This question is based on what I call, tongue in cheek, "Shermer's Last Law," that any sufficiently advanced extra-terrestrial intelligence is indistinguishable from God.
As scientist extraordinaire (most profoundly as inventor of the communications satellite) and author of an empire of science fiction books and films (most notably 2001: A Space Odyssey), Arthur C. Clarke is one of the most far-seeing visionaries of our time. Thus, his pithy quotations tug harder on our collective psyches for their inferred insights into humanity and our place in the cosmos. And none do so more than his famous three laws:
Clarke's First Law: "When a distinguished but elderly scientist states that something is possible he is almost certainly right. When he states that something is impossible, he is very probably wrong."
Clarke's Second Law: "The only way of discovering the limits of the possible is to venture a little way past them into the impossible."
Clarke's Third Law: "Any sufficiently advanced technology is indistinguishable from magic."
This last observation stimulated me to think more on the relationship of science and religion, particularly the impact the discovery of an Extra-Terrestrial Intelligence (ETI) would have on both traditions. To that end I would like to immodestly propose Shermer's Last Law (I don't believe in naming laws after oneself, so as the good book warns, the last shall be first and the first shall be last): "Any sufficiently advanced ETI is indistinguishable from God".
God is typically described by Western religions as omniscient and omnipotent. Since we are far from the mark on these traits, how could we possibly distinguish a God who has them absolutely, from an ETI who has them in relatively (to us) copious amounts? Thus, we would be unable to distinguish between absolute and relative omniscience and omnipotence. But if God were only relatively more knowing and powerful than us, then by definition it "would" be an ETI! Consider two observations and one deduction:
1. Biological evolution operates at a snail's pace compared to technological evolution (the former is Darwinian and requires generations of differential reproductive success, the latter is Lamarckian and can be implemented within a single generation). 2. The cosmos is very big and space is very empty ("Voyager I", our most distant spacecraft hurtling along at over 38,000 mph, will not reach the distance of even our sun's nearest neighbor, the Alpha Centauri system that it is "not" even headed toward, for over 75,000 years). Ergo, the probability of an ETI who is only slightly more advanced than us and also makes contact is virtually nil. If we ever do find ETI it will be as if a million-year-old "Homo erectus" were dropped into the middle of Manhattan, given a computer and cell phone and instructed to communicate with us. ETI would be to us as we would be to this early hominid — godlike.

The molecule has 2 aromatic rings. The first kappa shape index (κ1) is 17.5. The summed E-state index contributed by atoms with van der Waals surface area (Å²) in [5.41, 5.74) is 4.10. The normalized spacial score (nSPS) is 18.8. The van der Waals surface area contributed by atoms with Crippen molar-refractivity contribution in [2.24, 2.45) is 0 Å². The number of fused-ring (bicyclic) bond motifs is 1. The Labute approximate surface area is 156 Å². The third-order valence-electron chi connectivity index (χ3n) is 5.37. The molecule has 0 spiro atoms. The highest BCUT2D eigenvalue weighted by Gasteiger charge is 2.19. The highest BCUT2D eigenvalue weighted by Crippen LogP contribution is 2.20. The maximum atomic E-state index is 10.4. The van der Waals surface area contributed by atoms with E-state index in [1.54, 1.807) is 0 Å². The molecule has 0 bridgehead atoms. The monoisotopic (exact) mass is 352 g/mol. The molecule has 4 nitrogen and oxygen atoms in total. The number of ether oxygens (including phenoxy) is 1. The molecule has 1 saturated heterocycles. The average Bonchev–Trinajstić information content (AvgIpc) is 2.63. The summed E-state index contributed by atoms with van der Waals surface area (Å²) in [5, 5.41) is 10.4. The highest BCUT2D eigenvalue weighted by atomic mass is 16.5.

Science and technology have changed our world more in the past century than it changed in the previous hundred centuries. It took 10,000 years to get from the cart to the airplane, but only 66 years to get from powered flight to a lunar landing. Moore's Law of computer power doubling every eighteen months continues unabated and is now down to about a year. Ray Kurzweil, in The Age of Spiritual Machines, calculates that there have been thirty-two doublings since World War II, and that the Singularity point may be upon us as early as 2030. The Singularity (as in the center of a black hole where matter is so dense that its gravity is infinite) is the point at which total computational power will rise to levels that are so far beyond anything that we can imagine that they will appear near infinite and thus, relatively speaking, be indistinguishable from omniscience (note the suffix!).
When this happens the world will change more in a decade than it did in the previous thousand decades. Extrapolate that out a hundred thousand years, or a million years (an eye blink on an evolutionary time scale and thus a realistic estimate of how far advanced ETI will be, unless we happen to be the first space-faring species, which is unlikely), and we get a gut-wrenching, mind-warping feel for just how godlike these creatures would seem.
In Clarke's 1953 novel Childhood's End, humanity reaches something like a Singularity (with help from ETIs) and must make the transition to a higher state of consciousness in order to grow out of childhood. One character early in the novel opines that "Science can destroy religion by ignoring it as well as by disproving its tenets. No one ever demonstrated, so far as I am aware, the nonexistence of Zeus or Thor, but they have few followers now."
Although science has not even remotely destroyed religion, Shermer's Last Law predicts that the relationship between the two will be profoundly effected by contact with ETI. To find out how we must follow Clarke's Second Law, venturing courageously past the limits of the possible and into the unknown. Ad astra!